I'm having trouble in R with my Linear Mixed-Effects Model. I'm working with yeast in nectar. This is a part of my data just so you can see what is going on: enter image description here

For the condition sucrose, I have 4 different samples (you can only see data for sample 4 here). For each sample I did 2 replica's (so replica is either 1 or 2). sp tells you which species it is and condition tells you whether the two yeast species were mixed together or just grew alone (single). I linked the two variables condition and sp together in treatment. host specifies the host plant of the species and cells1 is the number of yeast cells.

It is the number of cells (cells1) that I want to compare for the different treatments. So I started off by making a mixed model with nested effects.

suc <- read.csv(file=file.choose(),header = TRUE,sep = ";")
## load packages 'lme4', 'lsmeans', 'pbkrtest and 'Rcpp'
fit1 <- lmer(cells1~treatment+sp+treatment:sp+
    (1|cont/replica)+(1|replica/Sample)+(1|Sample/host), suc)

Next, I wanted to do a post hoc test. TukeyHSD wouldn't work. Error said something about not being able to use it with lmer. So after doing some research, I used the function lsmeans.

lsmeans(fit1, pairwise~treatment, adjust="tukey")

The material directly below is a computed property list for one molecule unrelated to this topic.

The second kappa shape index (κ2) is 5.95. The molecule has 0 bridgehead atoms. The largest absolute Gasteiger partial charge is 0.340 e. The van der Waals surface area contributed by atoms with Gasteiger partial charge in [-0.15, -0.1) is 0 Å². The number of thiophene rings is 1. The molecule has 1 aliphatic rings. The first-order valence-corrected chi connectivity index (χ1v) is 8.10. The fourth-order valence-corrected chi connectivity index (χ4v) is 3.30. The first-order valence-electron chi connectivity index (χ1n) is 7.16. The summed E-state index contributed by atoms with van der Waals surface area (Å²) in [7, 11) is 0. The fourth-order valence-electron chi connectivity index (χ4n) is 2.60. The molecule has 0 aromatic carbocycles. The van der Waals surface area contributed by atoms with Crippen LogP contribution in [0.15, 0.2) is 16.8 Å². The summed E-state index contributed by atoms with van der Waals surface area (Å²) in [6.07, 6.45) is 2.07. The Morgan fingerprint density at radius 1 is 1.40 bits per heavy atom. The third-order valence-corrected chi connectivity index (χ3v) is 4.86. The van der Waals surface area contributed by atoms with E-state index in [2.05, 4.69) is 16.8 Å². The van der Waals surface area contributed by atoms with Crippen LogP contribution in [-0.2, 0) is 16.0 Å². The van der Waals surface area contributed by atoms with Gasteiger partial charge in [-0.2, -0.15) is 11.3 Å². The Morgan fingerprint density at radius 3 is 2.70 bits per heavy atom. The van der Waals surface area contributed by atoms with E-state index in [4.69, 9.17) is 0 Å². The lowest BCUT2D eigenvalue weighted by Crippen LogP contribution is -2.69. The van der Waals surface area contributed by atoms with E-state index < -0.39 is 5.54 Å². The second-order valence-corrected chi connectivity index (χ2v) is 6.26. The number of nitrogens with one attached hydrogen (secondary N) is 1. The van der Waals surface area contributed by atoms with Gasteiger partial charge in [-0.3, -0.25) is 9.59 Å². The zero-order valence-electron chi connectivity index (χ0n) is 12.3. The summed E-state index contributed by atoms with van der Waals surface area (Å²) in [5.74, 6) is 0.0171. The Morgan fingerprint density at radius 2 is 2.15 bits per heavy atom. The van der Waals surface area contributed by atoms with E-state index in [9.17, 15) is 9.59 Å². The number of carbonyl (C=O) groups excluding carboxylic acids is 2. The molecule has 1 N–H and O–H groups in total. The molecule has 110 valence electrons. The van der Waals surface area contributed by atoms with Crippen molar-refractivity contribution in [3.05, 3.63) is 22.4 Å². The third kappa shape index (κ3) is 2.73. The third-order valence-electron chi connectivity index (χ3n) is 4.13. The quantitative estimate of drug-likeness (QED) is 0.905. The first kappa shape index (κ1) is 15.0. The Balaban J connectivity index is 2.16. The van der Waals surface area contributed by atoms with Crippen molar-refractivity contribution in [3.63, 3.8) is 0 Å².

When looking at the output, I get NA as outcome everywhere and I have no clue what is wrong or how to resolve this. enter image description here

Does anyone know how I can fix this?


2 Answers 2


Your treatment variable represents the interaction between condition and sp, so putting treatment and sp in the model is redundant. Since the difficulties you're having are with the fixed-effect model, you can diagnose/debug more simply by working with lm() until you can have a workable model. I would try

 fit1 <- lm(cells1~condition*sp,data=suc)

(which is equivalent to a response of ~condition+sp+condition:sp), check that all the parameters are estimated, and then move on to the mixed model.

Using attach() is often a bad idea.

I don't know what cont is.

Your random effect term should probably (?) be 1|Sample/replica (i.e. replica nested within Sample). You may need to consider a random-slopes model, although it could be too difficult to fit.

  • $\begingroup$ I counted the cells in 16 equal squares in a roster to get a correcter idea of how many there where. I indicate this with the variable 'cont'. $\endgroup$
    – Sara S
    Commented Mar 29, 2015 at 21:23

I got the result I wanted by using the following commands:

suc$logcells <- log(Sucrose$cells1)
# load packages 'lmerTest', 'lsmeans', 'pbkrtest and 'Rcpp'
fit2 <- lmer(logcells~treatment + host + treatment:host +
                      (1|cont/replica)+(1|replica/Sample) + (1|Sample), 
ls_fit2 <- lsmeans(fit2, test.effs="treatment:host", adjust="Tukey")
T_fit3 <- difflsmeans(fit2, test.effs="treatment:host", adjust="Tukey")

The main issues were that I first needed to transform my data logarithmically and that some commands did not work in combination with certain packages.

  • $\begingroup$ Well, OK, if you think those are the right results. But you did not use the lsmeans package at all, you used the lsmeans function in lmerTest. So you probably shouldn't have attached lsmeans. $\endgroup$
    – Russ Lenth
    Commented Apr 2, 2015 at 1:39

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